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How to convert $p_n$ to an expression in terms of $n$ if $3p_{n-1}^2 - p_{n-2}=p_{n}$ and $p_0=5, p_1=7$?

This is a problem I haven't been able to finish for two days, please help. This question haven't answered for a day, please help!

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I don't know if there's any way to solve this, to be honest. – anon Oct 23 '11 at 4:04
Why do you think it can be solved with generating functions? And didn't someone else post this problem today or yesterday? – Thomas Andrews Oct 23 '11 at 4:37
Have you tried calculating the first few terms and seeing if there's any pattern? or seeing if those terms are in the Online Encyclopedia of Integer Sequences? – Gerry Myerson Oct 23 '11 at 5:27
@Thomas: it definitely wasn't "someone else". ;) I tried doing something, but I think I'll let a mod deal with this now... – J. M. Oct 23 '11 at 5:40
If I start your series with $1,3$ it is not far off $3^{(2^n-1)}$. It is only a factor $100$ smaller at $n=9$ out of $10^{243}$. I got that by ignoring the $-p_{n-2}$ part. – Ross Millikan Oct 24 '11 at 21:17
up vote 2 down vote accepted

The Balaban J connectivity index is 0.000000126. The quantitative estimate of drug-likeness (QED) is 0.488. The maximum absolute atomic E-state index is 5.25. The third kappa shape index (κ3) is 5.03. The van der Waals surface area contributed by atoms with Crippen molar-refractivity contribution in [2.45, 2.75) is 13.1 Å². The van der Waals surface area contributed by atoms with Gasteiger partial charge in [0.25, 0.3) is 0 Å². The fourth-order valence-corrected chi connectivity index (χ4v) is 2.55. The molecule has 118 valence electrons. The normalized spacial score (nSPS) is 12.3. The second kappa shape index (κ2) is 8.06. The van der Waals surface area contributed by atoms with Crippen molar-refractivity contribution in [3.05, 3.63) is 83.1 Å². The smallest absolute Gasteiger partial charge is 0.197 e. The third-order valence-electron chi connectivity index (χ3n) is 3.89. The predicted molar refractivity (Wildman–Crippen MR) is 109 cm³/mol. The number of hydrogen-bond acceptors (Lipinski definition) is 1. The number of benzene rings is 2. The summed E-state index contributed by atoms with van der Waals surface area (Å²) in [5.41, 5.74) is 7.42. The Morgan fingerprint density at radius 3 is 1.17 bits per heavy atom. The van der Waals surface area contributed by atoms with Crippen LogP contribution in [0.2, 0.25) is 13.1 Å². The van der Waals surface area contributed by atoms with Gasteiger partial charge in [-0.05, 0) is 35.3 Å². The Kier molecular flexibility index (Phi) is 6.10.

As said by others, there is no closed form expression of $p_n$ for general $n$. Nevertheless, one can show that, for any $1\leqslant k\leqslant n$, $$ (3p_k-1)^{2^{n-k}}\leqslant3p_n\leqslant(3p_k)^{2^{n-k}}. $$ This already indicates roughly the growth rate of $(p_n)_n$, for example in the sense that the sequence $(q_n)_n$ defined by $q_n=2^{-n}\log p_n$ is positive and bounded. But one can have more.

To wit, $2^n(q_n-q_{n-1})\to\log3$ hence $(q_n)_n$ is ultimately increasing and converges to a finite positive limit $q$. The value of $q$ might depend on the first values of $(p_n)$ but this, and other similar elementary computations, yields the existence, for every large enough positive $p_0$ and $p_1$ ($p_0\geqslant2$ and $p_1\geqslant2$ is enough), of a finite $\color{red}{\alpha(p_0,p_1)>1}$ whose value might depend on $p_0$ and $p_1$, such that, when $n\to\infty$, $$ \color{red}{p_n=3\cdot\alpha(p_0,p_1)^{2^n}\cdot(1+o(1))}. $$

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